About a year ago, at age 22, I really started to see a difference in my life. I had good friends, I met a wonderful guy who loved me for me, and I was always trying to recover from bulimia. I had my good days and bad ones. My good meals, and my bad ones that resulted with my head in the toilet. But I kept trying. All the while I gained the support of more and more people, because I reached out for help. My parents' wonderful love and help, and my boyfriend's constant pleadings for me to love myself finally got through. I finally wanted to really get better, because I realized the bulimia was in control, and not me.

I deserved to be loved, and to love the person I was becoming. I no longer was the girl in FL who would do anything for praise, but I was me, a woman who liked to help people, have good friends, and try my best to live by Bible principles. I still battle occasionally with bulimia. But for the first time in my life, I can go weeks at a time without purging, sometimes not even suffering the food thoughts.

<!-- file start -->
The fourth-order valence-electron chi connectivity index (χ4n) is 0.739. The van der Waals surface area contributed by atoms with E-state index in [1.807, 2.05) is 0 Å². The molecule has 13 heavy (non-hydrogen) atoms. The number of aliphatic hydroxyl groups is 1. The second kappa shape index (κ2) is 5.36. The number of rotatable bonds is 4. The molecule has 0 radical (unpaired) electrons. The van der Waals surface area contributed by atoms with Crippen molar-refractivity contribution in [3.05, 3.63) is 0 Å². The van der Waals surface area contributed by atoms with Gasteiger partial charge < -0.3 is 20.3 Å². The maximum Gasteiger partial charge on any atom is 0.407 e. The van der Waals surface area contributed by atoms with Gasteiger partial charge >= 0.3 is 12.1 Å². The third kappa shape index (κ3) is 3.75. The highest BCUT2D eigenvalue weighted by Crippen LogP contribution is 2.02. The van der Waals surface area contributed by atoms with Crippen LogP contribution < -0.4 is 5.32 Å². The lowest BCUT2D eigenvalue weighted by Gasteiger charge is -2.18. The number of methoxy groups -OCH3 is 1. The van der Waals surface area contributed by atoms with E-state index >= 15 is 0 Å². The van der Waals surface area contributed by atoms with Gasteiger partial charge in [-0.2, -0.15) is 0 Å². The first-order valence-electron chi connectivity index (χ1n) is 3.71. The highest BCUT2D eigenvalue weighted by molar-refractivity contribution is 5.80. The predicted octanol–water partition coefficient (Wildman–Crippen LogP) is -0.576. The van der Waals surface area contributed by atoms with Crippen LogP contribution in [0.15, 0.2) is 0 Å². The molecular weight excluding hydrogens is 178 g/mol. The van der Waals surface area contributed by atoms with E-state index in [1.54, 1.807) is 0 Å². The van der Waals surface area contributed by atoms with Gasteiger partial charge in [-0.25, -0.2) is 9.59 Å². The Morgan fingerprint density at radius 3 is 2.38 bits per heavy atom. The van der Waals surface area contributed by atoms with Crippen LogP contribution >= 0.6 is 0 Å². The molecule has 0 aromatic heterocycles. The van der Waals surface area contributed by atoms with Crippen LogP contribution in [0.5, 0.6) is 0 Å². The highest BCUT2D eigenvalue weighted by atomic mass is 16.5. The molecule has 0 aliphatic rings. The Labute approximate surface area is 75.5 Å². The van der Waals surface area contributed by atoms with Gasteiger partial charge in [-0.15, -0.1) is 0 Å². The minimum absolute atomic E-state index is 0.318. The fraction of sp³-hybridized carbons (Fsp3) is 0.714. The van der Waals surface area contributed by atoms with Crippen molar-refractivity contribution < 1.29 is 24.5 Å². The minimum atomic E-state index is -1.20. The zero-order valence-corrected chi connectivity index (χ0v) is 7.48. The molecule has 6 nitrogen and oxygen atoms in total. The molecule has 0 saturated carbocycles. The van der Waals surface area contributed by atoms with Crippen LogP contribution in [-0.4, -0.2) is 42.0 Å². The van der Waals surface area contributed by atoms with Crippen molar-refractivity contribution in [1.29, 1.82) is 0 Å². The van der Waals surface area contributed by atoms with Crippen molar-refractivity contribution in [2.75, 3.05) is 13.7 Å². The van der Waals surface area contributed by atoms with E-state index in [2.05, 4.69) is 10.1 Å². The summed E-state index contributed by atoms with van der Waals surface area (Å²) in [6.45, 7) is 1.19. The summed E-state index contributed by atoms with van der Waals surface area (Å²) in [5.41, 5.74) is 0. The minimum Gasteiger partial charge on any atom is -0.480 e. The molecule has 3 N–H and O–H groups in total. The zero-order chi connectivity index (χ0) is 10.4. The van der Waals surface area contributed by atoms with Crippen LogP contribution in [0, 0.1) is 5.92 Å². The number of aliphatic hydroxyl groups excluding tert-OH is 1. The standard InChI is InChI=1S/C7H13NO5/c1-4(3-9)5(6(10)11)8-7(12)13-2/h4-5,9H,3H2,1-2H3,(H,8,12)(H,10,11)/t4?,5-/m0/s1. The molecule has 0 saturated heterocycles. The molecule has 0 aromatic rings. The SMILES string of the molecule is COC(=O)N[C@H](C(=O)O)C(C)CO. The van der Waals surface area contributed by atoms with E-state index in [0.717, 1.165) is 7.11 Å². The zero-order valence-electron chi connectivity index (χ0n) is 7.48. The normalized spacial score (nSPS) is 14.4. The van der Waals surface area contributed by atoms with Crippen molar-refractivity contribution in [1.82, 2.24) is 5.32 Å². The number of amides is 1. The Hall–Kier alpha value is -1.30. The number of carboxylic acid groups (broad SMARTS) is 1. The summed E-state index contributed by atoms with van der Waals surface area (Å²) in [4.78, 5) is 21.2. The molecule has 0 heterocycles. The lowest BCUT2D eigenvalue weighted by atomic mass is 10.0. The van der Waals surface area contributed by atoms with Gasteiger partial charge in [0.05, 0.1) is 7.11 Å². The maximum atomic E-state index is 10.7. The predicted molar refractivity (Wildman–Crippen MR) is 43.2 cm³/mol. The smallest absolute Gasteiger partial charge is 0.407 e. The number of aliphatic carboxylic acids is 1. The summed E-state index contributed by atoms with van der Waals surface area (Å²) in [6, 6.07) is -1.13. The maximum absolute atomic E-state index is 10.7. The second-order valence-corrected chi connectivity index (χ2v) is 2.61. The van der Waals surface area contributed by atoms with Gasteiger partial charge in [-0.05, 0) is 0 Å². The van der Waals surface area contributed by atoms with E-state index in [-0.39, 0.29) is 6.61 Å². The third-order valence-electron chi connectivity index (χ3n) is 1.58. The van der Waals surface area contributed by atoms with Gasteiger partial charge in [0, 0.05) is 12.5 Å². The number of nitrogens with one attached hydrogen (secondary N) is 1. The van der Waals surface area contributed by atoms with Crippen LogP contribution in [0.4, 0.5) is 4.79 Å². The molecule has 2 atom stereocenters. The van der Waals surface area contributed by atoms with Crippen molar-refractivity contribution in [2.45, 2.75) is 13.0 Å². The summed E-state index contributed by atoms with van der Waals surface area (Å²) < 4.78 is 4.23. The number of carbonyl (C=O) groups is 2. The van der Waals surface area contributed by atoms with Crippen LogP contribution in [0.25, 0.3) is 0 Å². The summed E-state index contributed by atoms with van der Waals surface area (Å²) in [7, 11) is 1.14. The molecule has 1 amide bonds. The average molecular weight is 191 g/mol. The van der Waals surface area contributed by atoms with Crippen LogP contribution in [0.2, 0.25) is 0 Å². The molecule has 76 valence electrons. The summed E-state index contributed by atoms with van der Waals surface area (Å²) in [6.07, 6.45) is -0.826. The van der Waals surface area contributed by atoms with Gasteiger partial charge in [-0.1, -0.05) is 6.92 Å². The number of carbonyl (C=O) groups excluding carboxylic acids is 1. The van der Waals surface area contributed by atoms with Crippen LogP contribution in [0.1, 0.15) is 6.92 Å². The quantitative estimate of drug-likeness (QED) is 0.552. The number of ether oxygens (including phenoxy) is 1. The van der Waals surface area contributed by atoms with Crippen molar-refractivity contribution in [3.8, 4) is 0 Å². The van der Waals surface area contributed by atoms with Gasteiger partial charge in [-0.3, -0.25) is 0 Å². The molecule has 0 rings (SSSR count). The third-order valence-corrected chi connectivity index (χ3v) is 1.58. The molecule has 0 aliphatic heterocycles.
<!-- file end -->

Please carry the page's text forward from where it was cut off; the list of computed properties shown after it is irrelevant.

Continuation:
So back to the runner. I am the runner. You are the runner. Just like you know that you have 18 inches to win the race, you know you must stop bulimia before it kills you. But knowing is not enough. Your heart must want to stop. So let the knowledge finish the race at your heart, and transform into wisdom. For wisdom is what will save you.

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Article by Shaye Boddington
Author of your-bulimia-recovery.com
and creator of The Bulimia Recovery Program and Community


The Bulimia Recovery Program